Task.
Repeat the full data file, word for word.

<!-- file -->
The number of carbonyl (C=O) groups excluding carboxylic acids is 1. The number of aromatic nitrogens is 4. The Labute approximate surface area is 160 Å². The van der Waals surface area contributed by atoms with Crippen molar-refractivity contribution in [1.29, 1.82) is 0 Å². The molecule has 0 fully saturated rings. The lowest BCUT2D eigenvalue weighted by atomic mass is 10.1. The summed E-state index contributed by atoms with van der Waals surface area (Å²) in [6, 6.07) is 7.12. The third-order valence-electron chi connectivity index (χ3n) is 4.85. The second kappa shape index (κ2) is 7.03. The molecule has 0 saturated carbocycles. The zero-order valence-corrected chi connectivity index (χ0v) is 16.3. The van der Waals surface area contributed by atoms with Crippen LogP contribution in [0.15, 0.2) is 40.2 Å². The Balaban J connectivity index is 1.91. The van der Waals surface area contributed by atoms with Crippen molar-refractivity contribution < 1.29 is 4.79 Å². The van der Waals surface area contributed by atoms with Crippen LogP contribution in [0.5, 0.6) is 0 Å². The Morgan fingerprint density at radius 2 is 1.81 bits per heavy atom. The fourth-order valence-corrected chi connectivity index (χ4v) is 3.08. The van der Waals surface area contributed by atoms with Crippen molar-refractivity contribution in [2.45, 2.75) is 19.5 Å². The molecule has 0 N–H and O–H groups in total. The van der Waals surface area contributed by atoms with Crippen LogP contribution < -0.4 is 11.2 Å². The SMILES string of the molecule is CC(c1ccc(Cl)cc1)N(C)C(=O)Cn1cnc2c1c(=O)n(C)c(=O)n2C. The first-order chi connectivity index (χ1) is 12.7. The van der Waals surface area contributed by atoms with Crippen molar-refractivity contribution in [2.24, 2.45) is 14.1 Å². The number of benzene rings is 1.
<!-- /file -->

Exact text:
The number of carbonyl (C=O) groups excluding carboxylic acids is 1. The number of aromatic nitrogens is 4. The Labute approximate surface area is 160 Å². The van der Waals surface area contributed by atoms with Crippen molar-refractivity contribution in [1.29, 1.82) is 0 Å². The molecule has 0 fully saturated rings. The lowest BCUT2D eigenvalue weighted by atomic mass is 10.1. The summed E-state index contributed by atoms with van der Waals surface area (Å²) in [6, 6.07) is 7.12. The third-order valence-electron chi connectivity index (χ3n) is 4.85. The second kappa shape index (κ2) is 7.03. The molecule has 0 saturated carbocycles. The zero-order valence-corrected chi connectivity index (χ0v) is 16.3. The van der Waals surface area contributed by atoms with Crippen LogP contribution in [0.15, 0.2) is 40.2 Å². The Balaban J connectivity index is 1.91. The van der Waals surface area contributed by atoms with Crippen molar-refractivity contribution < 1.29 is 4.79 Å². The van der Waals surface area contributed by atoms with Crippen LogP contribution in [0.5, 0.6) is 0 Å². The Morgan fingerprint density at radius 2 is 1.81 bits per heavy atom. The fourth-order valence-corrected chi connectivity index (χ4v) is 3.08. The van der Waals surface area contributed by atoms with Crippen molar-refractivity contribution in [2.45, 2.75) is 19.5 Å². The molecule has 0 N–H and O–H groups in total. The van der Waals surface area contributed by atoms with Crippen LogP contribution < -0.4 is 11.2 Å². The SMILES string of the molecule is CC(c1ccc(Cl)cc1)N(C)C(=O)Cn1cnc2c1c(=O)n(C)c(=O)n2C. The first-order chi connectivity index (χ1) is 12.7. The van der Waals surface area contributed by atoms with Crippen molar-refractivity contribution in [2.24, 2.45) is 14.1 Å². The number of benzene rings is 1.